George had nothing to do with TD and did not seem to have been intimate with his mother, Emma, as an adult. He was apparently somewhat of a wild kid who straightened out as he matured. He knew Paul Dresser and as an adolescent would spend time with him.
His first name, George, is possibly significant, since Hurstwood’s first name is George and he has a son named George, Jr.
Gertrude alternatively used the names Gertrude Hopkins and Gertrude Nelson when she was young. She aspired to be singer when young. She was close to Emma. She ended up working for Con Edison in Westchester County. She married a coworker, Emil Dorn, and became Gertrude Hopkins Dorn. But, she found out — much later (I believe it was after Dorn’s death) — that Mr. Dorn was already married (when he married Gertrude) to a wife who had been found mentally incompetent and was confined to a hospital. Gertrude went back to being Gertrude Hopkins.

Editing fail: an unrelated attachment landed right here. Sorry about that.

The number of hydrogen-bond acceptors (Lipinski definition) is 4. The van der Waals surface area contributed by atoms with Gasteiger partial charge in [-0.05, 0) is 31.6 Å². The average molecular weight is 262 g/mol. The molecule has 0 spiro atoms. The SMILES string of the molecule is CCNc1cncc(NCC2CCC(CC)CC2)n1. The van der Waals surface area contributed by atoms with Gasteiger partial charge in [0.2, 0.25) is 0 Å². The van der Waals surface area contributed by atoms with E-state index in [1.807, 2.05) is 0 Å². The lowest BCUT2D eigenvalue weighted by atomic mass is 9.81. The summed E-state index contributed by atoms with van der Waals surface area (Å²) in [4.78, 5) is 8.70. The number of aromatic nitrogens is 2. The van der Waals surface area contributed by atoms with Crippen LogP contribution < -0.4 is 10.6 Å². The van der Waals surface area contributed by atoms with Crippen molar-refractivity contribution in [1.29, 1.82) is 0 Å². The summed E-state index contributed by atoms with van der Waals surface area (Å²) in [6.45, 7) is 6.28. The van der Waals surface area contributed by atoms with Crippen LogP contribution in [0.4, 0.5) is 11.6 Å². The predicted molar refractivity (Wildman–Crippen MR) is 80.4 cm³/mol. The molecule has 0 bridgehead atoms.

Gertrude died in Westchester in 1973.
Her letters to TD are touching.
Harold J. Dies (1914-2012), a descendant of Dreiser’s aunt who was Trustee of the Dreiser Estate (he was a cousin of Dreiser’s second wife, Helen Patges Dreiser), knew Gertrude well and played a major role in administering her estate. It is clear that he was fond of her. Tedi Dreiser Goddard and her mother, Dr. Vera Dreiser, knew Gertrude but didn’t seem to give her the time of day or think that much of her. Helen knew Gertrude and liked her. And, at an early age, at least, Gertrude used to correspond with Jug.
Above are two photographs which, after some thought, I believe are of Theodore Dreiser. As far as I know, they are unique and have not been published or posted before.
One Dreiser scholar whom I have already consulted feels certain that it is not Theodore Dreiser who is shown here. The scholar replied as follows in an email to me: